Applying Thought in schools was launched in 2002 with the intention of enhancing the creativity and problem solving skills of school children. The driving force behind this initiative is Wipro s belief that there is a need to reduce the gap between what is currently provided by existing teaching techniques, and what is required by today s organisations. The mission of this initiative is to transform the education system to achieve world-class Quality of Learning , with two broad aims:o enhance learning and thinking abilities, and to have an impact on a large number of people. A summary of the programme philosophy is given below; Learning is not a simple matter of information transmission learning is an active process in which people construct new understandings through exploration, experimentation, discussion and reflection. The most important purpose of school is to help students understand the major disciplinary ways of thinking scientifically, historically, artistically, ethically and mathematically. Every child is intelligent in a multiple way the real purpose of education is to help young people learn how to create the lives they truly want to create, that is, expand possibilities for them. The modern workplace needs people who are rich in skills such as creative thinking, problem solving, self-motivation, with a strong work ethic and the ability to work in teams. The programme identified a series of problematic areas within the Indian education system: depth of knowledge, practical orientation, poor social skills, and students studying to pass exams rather than to learn and understand different concepts. These deficiencies were blamed on the absence of synergy between the different participants in the education system. The rationale for the project descends from the idea of a knowledge economy, in which the nations with the best thinkers and learners will prosper. People who think and learn are the real output of a successful, high-quality education system. Despite Wipro s background however, the programme is not restricted to IT. Instead, it is concerned with how creative thinking and commitment can make a difference to everyday life. Acknowledging the profound importance of teachers, the programme s focus is on teacher empowerment and re-skilling, enabling them to effectively put into action innovative teaching and assessment methods. It is a long term programme, with training spread over 6 months, interspersed with classroom based support, and follow-up training to ensure actual practice inside the classrooms. Schools are charged for participation in the training program though the cost is heavily subsidised. Wipro is also seeking to create partnerships in Bachelor of Education colleges as well. Effective measurement of change in thinking and learning abilities is a challenge to the project. The Wipro strategy is to not only work at the school level, but to promote change at the national level in order to make this change sustainable. Working with partners and opinion leaders helps in the identification of schools that could participate in the project. Such collaboration also improves the chances of the project impacting national policy. The programme is based on some fundamental building blocks. These are practical aims or objectives that shape implementation and are detailed below; To transform the teacher into a reflective practitioner who is herself a thinker and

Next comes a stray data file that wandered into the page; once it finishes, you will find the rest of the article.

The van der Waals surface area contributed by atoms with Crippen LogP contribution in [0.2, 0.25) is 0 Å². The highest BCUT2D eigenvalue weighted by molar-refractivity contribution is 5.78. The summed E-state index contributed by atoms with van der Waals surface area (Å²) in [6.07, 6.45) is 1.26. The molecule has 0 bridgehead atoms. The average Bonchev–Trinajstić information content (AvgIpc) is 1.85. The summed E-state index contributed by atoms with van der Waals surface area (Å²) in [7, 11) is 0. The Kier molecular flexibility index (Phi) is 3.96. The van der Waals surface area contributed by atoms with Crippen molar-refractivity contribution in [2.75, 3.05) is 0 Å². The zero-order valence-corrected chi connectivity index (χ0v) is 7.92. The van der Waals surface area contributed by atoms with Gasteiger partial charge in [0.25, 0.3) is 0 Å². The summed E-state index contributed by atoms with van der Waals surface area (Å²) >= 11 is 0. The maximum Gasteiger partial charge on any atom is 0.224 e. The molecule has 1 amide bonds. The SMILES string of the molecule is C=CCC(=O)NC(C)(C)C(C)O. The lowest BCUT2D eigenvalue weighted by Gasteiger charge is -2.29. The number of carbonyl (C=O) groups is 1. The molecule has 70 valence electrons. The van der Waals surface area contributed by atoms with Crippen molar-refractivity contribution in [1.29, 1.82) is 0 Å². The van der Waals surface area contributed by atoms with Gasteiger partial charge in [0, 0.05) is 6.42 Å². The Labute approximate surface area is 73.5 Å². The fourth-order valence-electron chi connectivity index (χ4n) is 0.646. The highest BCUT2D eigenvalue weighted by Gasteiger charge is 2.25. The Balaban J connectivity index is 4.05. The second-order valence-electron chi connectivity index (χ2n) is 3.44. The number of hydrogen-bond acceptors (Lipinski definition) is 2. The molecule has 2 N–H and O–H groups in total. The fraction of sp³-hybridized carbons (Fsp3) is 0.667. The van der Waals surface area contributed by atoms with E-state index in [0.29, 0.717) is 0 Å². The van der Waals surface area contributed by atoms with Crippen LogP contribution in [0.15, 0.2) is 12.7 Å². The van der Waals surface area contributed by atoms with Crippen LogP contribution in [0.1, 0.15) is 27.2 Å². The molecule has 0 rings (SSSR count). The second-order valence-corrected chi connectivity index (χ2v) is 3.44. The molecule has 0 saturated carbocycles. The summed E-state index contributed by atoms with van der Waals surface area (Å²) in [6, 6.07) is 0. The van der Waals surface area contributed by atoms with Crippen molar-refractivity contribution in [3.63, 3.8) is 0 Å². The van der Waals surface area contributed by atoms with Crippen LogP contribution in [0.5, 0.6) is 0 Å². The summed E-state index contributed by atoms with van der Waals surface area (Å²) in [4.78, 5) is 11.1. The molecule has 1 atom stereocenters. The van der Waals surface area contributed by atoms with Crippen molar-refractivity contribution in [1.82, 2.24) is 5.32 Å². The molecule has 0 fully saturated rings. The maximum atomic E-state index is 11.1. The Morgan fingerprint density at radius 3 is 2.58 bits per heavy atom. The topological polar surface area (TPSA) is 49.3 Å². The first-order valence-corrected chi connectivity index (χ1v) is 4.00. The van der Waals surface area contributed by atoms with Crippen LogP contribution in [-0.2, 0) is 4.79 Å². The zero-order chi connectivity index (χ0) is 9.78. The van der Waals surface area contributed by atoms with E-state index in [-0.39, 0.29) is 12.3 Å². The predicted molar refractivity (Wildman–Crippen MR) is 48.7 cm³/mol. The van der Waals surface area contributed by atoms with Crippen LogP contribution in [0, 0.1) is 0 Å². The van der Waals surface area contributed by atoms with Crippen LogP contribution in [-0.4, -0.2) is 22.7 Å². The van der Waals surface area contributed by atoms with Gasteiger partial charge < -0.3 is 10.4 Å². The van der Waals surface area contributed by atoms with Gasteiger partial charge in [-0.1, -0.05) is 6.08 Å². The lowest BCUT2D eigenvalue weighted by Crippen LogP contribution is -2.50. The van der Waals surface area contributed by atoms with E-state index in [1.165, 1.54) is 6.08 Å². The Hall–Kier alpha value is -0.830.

The training programme is implemented through a local NGO called Jagruti. It involves 18 full days of training for each teacher, spread over a 6 month period. Subsequent to this teachers receive training modules from expert trainers, 12 days of classroom-based support and group-based activities. The training is conducted in a manner of styles to ensure it is interactive and effective. Progress made.The project has made considerable progress in the last eighteen months. For example, Over 200 teachers have participated in the workshops, with school-based support to follow Wipro is securing support from many partners all over the country, with aims to launch further teacher-training programmes in new locations Workshops with parents are due to start in mid-October A Forum for Quality in Education has been set up by Wipro to encourage opinion leaders to discuss advocacy Evidence collected by Wipro details examples of problems which were resolved through the programme. Using a variety of teaching methods such as brainstorming and project work, for example, has contributed to student engagement in the classroom as well as the improvement of teachers skills. Time-management has also improved amongst teachers, which has meant that administrative work is handled more efficiently and that disruptions do not reduce the effectiveness of lessons. Techniques, such as circle time, have been introduced to maximise student participation and contribution to their lessons. Indeed, classroom teaching has also been made more stimulating through the use of teaching aids. The range of skills taught and tested has been enhanced through the emphasis on concepts such as summarise, explain, organise, and design. By adopting these new approaches, the traditional spoon-feeding approach can be replaced by fact- finding. Teachers have also been given the opportunity to work on concepts which they found difficult to explain, in order to make them more accessible and understandable by pupils.